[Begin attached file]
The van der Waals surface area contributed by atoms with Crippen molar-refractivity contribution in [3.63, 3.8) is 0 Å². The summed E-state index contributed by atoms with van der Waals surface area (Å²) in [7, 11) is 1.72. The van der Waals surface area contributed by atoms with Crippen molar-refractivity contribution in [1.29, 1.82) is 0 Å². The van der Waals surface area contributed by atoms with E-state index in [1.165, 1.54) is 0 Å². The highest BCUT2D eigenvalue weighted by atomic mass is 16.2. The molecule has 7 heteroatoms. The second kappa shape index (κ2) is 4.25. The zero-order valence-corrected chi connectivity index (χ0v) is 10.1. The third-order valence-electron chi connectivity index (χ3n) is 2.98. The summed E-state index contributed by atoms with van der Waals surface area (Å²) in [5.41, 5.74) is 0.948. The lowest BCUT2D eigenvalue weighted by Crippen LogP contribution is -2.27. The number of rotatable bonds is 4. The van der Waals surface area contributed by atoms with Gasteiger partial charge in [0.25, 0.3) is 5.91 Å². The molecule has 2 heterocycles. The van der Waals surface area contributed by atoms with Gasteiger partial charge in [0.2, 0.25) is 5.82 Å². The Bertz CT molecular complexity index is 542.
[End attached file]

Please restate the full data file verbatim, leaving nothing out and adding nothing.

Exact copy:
The van der Waals surface area contributed by atoms with Crippen molar-refractivity contribution in [3.63, 3.8) is 0 Å². The summed E-state index contributed by atoms with van der Waals surface area (Å²) in [7, 11) is 1.72. The van der Waals surface area contributed by atoms with Crippen molar-refractivity contribution in [1.29, 1.82) is 0 Å². The van der Waals surface area contributed by atoms with E-state index in [1.165, 1.54) is 0 Å². The highest BCUT2D eigenvalue weighted by atomic mass is 16.2. The molecule has 7 heteroatoms. The second kappa shape index (κ2) is 4.25. The zero-order valence-corrected chi connectivity index (χ0v) is 10.1. The third-order valence-electron chi connectivity index (χ3n) is 2.98. The summed E-state index contributed by atoms with van der Waals surface area (Å²) in [5.41, 5.74) is 0.948. The lowest BCUT2D eigenvalue weighted by Crippen LogP contribution is -2.27. The number of rotatable bonds is 4. The van der Waals surface area contributed by atoms with Gasteiger partial charge in [0.25, 0.3) is 5.91 Å². The molecule has 2 heterocycles. The van der Waals surface area contributed by atoms with Gasteiger partial charge in [0.2, 0.25) is 5.82 Å². The Bertz CT molecular complexity index is 542.